Worsening trends in analgesics recommended for spinal pain in primary care

Stephanie Mathieson*, Lisa Valenti, Christopher G. Maher, Helena Britt, Qiang Li, Andrew J. McLachlan, Chung-Wei Christine Lin

*Corresponding author for this work

Research output: Contribution to journalArticlepeer-review

24 Citations (Scopus)


Purpose: Limited evidence exists on secular trends of analgesics for spinal pain. We investigated general practitioner’s (GP) recommendations of analgesic medicines for spinal pain and investigated characteristics associated with their recommendation. Methods: We accessed data on spinal pain consultations from the Bettering the Evaluation and Care of Health (BEACH) database, a nationally representative database on GP activity in Australia. Data extracted included consultation details and management provided. Medicines recommended were grouped as simple analgesics, non-steroidal anti-inflammatory drugs (NSAIDs), opioid analgesics or neuropathic pain medicines. Multivariate logistic regression determined if patient characteristics and GP characteristics were associated with medication recommendations. Results: We analysed BEACH data for 9100 GPs who managed 39,303 patients with spinal pain between 2004 and 2014. Over the decade, analgesic recommendations increased. After accounting for patient and GP characteristics, there was a significant increase in the rate single-ingredient opioid analgesics [annual relative increase of 6% (RR 1.06 (95% CI 1.05–1.07), P < 0.001)] and neuropathic pain medicines [annual relative increase of 19% (RR 1.19 (95% CI 1.16–1.22), P < 0.001)] were recommended; and a significant decrease in the rate NSAIDs were recommended [annual relative decrease of 4% (RR 0.96 (95% CI 0.95–0.97), P < 0.001)]. Logistic regression identified several patient and GP characteristics associated with medicine recommendations, e.g. stronger opioids were less likely recommended for Indigenous patients [odds ratio 0.15 (95% CI 0.04–0.56)]. Conclusions: GP’s analgesic recommendations for spinal pain have become increasingly divergent from guideline recommendations over time.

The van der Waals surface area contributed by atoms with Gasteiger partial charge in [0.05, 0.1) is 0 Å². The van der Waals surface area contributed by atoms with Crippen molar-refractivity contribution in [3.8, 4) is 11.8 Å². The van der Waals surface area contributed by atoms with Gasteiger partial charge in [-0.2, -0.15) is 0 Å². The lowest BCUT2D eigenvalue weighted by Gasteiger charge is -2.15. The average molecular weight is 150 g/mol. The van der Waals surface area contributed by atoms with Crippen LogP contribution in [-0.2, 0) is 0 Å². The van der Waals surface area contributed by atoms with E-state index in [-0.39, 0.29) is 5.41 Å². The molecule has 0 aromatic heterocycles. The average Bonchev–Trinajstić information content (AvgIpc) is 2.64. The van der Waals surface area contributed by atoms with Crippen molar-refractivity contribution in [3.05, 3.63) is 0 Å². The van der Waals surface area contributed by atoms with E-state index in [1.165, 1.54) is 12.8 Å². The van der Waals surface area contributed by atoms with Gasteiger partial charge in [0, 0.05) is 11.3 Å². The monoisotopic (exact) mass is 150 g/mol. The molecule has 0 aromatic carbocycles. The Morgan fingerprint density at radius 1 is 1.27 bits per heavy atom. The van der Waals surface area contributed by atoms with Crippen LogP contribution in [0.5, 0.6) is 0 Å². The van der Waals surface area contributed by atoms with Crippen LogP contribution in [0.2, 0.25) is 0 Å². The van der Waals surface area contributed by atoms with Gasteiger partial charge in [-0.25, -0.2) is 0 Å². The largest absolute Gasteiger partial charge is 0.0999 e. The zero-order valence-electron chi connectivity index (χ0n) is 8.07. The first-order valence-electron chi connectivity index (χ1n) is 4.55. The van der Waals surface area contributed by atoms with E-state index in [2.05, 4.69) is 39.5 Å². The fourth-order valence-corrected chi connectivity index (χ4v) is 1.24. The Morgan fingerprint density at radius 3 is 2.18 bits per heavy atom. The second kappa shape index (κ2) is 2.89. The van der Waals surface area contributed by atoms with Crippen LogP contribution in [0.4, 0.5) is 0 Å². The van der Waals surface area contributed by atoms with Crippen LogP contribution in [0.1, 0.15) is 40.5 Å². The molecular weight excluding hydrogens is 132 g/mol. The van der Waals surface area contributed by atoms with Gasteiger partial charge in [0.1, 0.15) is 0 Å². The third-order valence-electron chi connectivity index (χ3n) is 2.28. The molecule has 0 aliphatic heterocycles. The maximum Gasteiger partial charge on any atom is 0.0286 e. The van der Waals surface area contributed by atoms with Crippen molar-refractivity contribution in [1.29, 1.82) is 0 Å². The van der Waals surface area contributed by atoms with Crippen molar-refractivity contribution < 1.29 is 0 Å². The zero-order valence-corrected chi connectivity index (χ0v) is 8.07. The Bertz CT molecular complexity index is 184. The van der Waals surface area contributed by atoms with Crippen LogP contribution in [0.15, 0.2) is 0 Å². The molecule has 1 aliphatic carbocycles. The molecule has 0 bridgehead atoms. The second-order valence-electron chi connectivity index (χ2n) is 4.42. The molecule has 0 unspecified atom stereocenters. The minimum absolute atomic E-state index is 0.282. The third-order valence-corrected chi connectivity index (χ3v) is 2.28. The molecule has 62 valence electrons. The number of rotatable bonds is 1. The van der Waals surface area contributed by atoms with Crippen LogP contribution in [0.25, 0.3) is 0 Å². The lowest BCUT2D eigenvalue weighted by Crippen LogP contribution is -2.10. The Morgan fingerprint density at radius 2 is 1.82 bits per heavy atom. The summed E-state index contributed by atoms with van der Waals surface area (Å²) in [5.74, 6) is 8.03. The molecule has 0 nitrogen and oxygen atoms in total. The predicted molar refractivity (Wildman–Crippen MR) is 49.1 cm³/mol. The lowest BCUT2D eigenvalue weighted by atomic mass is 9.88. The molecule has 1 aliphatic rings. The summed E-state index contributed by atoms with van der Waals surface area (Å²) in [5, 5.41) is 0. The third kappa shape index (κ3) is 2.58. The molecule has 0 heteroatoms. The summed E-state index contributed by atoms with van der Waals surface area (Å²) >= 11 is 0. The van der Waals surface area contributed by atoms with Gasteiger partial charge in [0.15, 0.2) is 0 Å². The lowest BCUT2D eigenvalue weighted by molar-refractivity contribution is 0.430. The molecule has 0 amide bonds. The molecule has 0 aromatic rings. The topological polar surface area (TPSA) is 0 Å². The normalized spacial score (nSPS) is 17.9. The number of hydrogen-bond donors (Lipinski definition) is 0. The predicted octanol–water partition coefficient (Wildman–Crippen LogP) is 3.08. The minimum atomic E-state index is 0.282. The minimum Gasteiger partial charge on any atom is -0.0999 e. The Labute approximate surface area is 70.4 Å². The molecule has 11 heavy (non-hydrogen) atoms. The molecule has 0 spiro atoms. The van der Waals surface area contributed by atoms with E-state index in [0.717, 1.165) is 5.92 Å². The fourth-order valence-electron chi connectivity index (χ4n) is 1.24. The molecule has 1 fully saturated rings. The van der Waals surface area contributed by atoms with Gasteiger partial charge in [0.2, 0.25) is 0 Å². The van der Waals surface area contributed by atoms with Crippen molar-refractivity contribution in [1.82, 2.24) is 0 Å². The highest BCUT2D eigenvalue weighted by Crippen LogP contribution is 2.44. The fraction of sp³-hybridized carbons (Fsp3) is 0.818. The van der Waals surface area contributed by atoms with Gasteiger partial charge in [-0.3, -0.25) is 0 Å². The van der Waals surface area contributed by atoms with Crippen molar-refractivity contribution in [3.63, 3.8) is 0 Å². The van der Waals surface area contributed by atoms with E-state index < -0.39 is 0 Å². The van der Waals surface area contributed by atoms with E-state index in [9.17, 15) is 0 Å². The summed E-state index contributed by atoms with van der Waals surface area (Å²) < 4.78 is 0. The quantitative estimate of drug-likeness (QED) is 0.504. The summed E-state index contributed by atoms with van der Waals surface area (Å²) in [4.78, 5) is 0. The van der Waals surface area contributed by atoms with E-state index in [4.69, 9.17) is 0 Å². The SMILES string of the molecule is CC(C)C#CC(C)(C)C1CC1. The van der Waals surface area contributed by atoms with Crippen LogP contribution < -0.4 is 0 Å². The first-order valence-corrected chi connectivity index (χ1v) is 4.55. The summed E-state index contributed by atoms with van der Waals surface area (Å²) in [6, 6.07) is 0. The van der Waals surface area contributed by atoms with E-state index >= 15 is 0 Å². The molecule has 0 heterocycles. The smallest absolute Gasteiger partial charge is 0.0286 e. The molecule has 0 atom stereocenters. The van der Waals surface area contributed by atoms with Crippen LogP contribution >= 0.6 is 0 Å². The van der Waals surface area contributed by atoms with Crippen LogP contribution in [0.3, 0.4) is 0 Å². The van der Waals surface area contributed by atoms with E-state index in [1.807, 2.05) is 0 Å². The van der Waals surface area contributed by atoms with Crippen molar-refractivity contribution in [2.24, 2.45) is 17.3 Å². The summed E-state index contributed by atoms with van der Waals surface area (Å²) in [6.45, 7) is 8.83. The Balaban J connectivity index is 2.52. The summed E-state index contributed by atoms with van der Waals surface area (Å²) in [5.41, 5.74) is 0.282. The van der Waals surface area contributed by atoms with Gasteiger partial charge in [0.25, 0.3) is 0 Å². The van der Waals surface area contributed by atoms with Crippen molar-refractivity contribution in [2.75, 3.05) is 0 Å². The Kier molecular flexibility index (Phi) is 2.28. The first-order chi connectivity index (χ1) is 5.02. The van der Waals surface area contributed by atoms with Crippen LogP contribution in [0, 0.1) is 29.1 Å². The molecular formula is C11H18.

Original languageEnglish
Pages (from-to)1136-1145
Number of pages10
JournalEuropean Spine Journal
Issue number5
Publication statusPublished - May 2018
Externally publishedYes


  • opioid analgesic
  • spinal pain
  • neuropathic pain medicines
  • primary care
  • clinical practice guidelines


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